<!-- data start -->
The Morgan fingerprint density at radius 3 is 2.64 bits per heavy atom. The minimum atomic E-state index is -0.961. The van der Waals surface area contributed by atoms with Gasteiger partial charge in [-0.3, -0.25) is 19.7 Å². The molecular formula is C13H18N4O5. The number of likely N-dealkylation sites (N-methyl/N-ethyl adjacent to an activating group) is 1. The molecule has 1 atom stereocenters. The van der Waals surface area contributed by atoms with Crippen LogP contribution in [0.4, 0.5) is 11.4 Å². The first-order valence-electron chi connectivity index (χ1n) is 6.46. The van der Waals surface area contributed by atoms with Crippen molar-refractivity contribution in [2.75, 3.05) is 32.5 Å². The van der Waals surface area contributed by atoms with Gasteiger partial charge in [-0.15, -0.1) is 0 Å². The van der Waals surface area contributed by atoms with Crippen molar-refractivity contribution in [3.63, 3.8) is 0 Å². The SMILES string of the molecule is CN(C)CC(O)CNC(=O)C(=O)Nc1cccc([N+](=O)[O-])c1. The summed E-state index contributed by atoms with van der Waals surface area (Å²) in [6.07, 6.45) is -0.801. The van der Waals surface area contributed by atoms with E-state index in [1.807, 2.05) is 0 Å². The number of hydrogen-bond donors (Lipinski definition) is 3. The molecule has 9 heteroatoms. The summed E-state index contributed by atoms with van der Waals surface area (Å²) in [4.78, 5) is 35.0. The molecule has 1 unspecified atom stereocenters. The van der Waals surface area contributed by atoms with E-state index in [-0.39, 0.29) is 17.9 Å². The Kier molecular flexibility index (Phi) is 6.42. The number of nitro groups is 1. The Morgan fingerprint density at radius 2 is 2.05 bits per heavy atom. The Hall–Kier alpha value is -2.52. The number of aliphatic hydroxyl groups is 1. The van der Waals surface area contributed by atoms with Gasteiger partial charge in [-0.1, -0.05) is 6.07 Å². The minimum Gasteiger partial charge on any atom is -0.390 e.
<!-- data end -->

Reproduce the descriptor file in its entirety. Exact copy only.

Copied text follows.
The Morgan fingerprint density at radius 3 is 2.64 bits per heavy atom. The minimum atomic E-state index is -0.961. The van der Waals surface area contributed by atoms with Gasteiger partial charge in [-0.3, -0.25) is 19.7 Å². The molecular formula is C13H18N4O5. The number of likely N-dealkylation sites (N-methyl/N-ethyl adjacent to an activating group) is 1. The molecule has 1 atom stereocenters. The van der Waals surface area contributed by atoms with Crippen LogP contribution in [0.4, 0.5) is 11.4 Å². The first-order valence-electron chi connectivity index (χ1n) is 6.46. The van der Waals surface area contributed by atoms with Crippen molar-refractivity contribution in [2.75, 3.05) is 32.5 Å². The van der Waals surface area contributed by atoms with Gasteiger partial charge in [-0.15, -0.1) is 0 Å². The van der Waals surface area contributed by atoms with Crippen molar-refractivity contribution in [3.63, 3.8) is 0 Å². The SMILES string of the molecule is CN(C)CC(O)CNC(=O)C(=O)Nc1cccc([N+](=O)[O-])c1. The summed E-state index contributed by atoms with van der Waals surface area (Å²) in [6.07, 6.45) is -0.801. The van der Waals surface area contributed by atoms with E-state index in [1.807, 2.05) is 0 Å². The number of hydrogen-bond donors (Lipinski definition) is 3. The molecule has 9 heteroatoms. The summed E-state index contributed by atoms with van der Waals surface area (Å²) in [4.78, 5) is 35.0. The molecule has 1 unspecified atom stereocenters. The van der Waals surface area contributed by atoms with E-state index in [-0.39, 0.29) is 17.9 Å². The Kier molecular flexibility index (Phi) is 6.42. The number of nitro groups is 1. The Morgan fingerprint density at radius 2 is 2.05 bits per heavy atom. The Hall–Kier alpha value is -2.52. The number of aliphatic hydroxyl groups is 1. The van der Waals surface area contributed by atoms with Gasteiger partial charge in [-0.1, -0.05) is 6.07 Å². The minimum Gasteiger partial charge on any atom is -0.390 e.